Releasing results for the six months to the end of June, the group said revenues had dipped to £119 million from £119.2m a year earlier.
Underlying operating profit came in at £18.5m, up from £17.8m, while operating margin increased to 15.5 per cent from 14.9 per cent as the firm benefited from cost savings. Moodiesburn-based Devro said the closure of its Bellshill plant, as previously flagged, was on track.
Highlighting its “robust” trading performance, the group declared the postponed 2019 final dividend of 6.3p per share which will be paid by way of an interim dividend on 2 October.
Taken together with the 2019 interim dividend, this results in a total payment for 2019 of 9p per share – in line with the year before. In addition, a 2020 interim dividend of 2.7p was announced, flat on the prior year. This further interim dividend will be paid on 15 January.
Chief executive Rutger Helbing said: “I would like to express my gratitude to all my colleagues who, in these challenging circumstances, have ensured that our sites continued to operate, servicing our customers and fulfilling our role in the food supply chain.
“Our H1 2020 performance demonstrates the robust nature of our business and the progress made on our strategic priorities.
“We generated strong growth in emerging markets by leveraging our product and service strengths through our structured approach, underpinned by our three-year commercial plans.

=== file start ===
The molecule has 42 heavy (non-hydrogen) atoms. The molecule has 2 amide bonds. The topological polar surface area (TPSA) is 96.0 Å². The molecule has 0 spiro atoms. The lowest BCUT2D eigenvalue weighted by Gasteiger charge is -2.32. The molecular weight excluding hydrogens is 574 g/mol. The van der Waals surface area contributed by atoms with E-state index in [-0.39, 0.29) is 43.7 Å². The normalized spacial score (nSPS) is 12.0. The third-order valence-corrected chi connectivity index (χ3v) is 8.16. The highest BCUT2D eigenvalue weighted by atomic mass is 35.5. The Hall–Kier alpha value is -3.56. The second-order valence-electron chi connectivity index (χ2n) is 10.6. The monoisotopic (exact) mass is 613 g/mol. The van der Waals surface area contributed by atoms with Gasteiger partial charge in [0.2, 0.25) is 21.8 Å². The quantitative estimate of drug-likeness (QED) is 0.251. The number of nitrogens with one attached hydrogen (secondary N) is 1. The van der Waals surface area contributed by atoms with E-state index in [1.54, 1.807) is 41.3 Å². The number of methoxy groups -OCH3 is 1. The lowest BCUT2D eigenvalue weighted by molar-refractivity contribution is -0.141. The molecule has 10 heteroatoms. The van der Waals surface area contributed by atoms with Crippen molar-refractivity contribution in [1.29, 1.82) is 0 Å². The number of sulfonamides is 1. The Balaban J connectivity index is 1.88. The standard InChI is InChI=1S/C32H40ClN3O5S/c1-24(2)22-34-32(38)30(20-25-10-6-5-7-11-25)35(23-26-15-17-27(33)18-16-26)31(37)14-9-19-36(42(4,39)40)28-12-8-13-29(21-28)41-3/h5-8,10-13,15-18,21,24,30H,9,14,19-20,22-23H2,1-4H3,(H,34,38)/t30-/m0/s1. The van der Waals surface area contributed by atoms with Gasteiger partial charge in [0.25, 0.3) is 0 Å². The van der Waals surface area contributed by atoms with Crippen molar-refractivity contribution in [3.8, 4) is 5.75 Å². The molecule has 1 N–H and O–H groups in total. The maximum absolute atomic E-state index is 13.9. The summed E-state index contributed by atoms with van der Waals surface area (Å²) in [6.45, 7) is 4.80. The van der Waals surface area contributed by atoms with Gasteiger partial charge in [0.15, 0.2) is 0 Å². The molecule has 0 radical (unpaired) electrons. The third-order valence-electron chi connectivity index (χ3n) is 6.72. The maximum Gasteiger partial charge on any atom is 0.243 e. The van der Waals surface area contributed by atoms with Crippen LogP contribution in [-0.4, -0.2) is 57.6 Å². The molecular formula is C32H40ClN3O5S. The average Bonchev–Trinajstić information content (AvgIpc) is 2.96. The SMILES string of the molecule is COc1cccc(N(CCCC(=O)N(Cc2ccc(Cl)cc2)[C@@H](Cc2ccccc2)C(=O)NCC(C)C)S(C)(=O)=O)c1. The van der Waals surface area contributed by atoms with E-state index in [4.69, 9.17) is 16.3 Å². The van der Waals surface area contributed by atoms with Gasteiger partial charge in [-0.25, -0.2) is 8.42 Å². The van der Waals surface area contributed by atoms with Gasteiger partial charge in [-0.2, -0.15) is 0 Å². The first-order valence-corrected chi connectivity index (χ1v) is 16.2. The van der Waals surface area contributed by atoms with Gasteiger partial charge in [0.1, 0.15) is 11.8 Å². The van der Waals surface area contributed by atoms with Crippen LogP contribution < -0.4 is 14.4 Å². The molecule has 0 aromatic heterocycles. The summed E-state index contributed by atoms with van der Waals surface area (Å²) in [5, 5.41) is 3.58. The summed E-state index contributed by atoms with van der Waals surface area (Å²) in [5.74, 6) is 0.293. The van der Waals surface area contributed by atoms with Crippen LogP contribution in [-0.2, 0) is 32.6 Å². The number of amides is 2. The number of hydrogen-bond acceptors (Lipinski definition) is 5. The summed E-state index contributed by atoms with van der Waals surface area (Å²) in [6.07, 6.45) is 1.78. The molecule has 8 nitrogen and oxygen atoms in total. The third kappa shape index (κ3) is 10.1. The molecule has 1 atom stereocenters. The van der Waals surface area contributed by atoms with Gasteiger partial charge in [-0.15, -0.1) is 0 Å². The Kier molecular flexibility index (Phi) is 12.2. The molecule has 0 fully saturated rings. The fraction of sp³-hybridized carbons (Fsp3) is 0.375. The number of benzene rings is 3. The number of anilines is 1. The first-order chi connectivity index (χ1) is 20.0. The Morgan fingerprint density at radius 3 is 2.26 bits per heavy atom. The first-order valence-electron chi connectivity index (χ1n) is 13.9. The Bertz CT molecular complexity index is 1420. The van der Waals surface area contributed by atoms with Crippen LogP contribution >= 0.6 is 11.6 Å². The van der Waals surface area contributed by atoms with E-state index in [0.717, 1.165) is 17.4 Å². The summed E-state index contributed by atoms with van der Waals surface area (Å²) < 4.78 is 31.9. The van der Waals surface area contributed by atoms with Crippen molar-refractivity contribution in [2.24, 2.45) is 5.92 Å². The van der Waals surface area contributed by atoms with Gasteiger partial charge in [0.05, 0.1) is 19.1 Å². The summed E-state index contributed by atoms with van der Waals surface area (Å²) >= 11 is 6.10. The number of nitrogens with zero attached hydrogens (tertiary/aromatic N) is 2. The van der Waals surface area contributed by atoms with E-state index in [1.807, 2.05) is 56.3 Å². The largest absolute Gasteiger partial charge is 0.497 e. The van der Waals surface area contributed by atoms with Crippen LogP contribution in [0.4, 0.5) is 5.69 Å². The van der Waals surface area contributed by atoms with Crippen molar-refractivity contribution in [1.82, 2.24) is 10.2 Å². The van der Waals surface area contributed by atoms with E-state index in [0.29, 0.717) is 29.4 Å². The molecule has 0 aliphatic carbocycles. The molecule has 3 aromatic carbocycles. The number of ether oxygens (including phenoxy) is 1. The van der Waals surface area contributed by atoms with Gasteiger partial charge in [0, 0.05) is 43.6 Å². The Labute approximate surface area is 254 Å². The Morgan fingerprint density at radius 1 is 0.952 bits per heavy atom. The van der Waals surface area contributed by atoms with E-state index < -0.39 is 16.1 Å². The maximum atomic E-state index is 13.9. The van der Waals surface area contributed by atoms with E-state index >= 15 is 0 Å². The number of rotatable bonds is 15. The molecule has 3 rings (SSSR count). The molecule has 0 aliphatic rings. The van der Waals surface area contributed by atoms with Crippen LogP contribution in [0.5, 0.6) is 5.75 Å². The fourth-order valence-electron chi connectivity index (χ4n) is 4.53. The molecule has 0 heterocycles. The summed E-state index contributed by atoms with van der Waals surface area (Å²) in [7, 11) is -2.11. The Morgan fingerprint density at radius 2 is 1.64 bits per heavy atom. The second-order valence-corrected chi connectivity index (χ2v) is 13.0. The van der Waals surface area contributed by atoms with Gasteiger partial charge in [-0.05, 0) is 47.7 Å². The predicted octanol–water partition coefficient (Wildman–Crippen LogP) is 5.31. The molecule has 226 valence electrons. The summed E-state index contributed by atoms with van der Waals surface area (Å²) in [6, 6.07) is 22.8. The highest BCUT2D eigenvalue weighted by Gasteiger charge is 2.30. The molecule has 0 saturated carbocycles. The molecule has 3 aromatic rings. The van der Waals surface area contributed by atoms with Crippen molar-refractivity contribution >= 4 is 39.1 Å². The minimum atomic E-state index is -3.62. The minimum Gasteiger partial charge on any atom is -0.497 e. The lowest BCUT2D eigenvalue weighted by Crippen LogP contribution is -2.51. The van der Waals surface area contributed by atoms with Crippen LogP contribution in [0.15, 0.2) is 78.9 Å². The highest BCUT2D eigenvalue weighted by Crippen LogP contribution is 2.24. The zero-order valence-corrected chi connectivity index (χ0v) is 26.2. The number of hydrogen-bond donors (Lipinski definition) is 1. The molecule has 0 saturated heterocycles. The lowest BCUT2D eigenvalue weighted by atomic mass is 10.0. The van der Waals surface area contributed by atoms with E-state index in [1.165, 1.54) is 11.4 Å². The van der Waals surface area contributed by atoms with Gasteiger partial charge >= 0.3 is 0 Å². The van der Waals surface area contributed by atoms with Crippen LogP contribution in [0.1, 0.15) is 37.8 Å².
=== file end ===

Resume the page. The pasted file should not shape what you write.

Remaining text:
“The business continues to deliver cost savings and operational improvements which have offset the impact of additional Covid-19 related costs; and the closure of the Bellshill site is on track.”
He added: “We are also pleased to declare both an interim dividend, as well as the postponed 2019 final, reflecting our financial position and robust trading performance.”
Meanwhile, Devro announced that its chief financial officer Jackie Callaway was leaving the group to take up the same post at Coats Group.
A process to determine a successor is now underway, the firm added.
Darren Shirley, an analyst at Shore Capital, noted: “We see Devro valuations as far too low for a well invested business, with strong global market positions, healthy and attractive margins and strong underlying cash generation.
“We reiterate our ‘buy’ recommendation, and can see considerable scope for ratings expansion and yield compression.”
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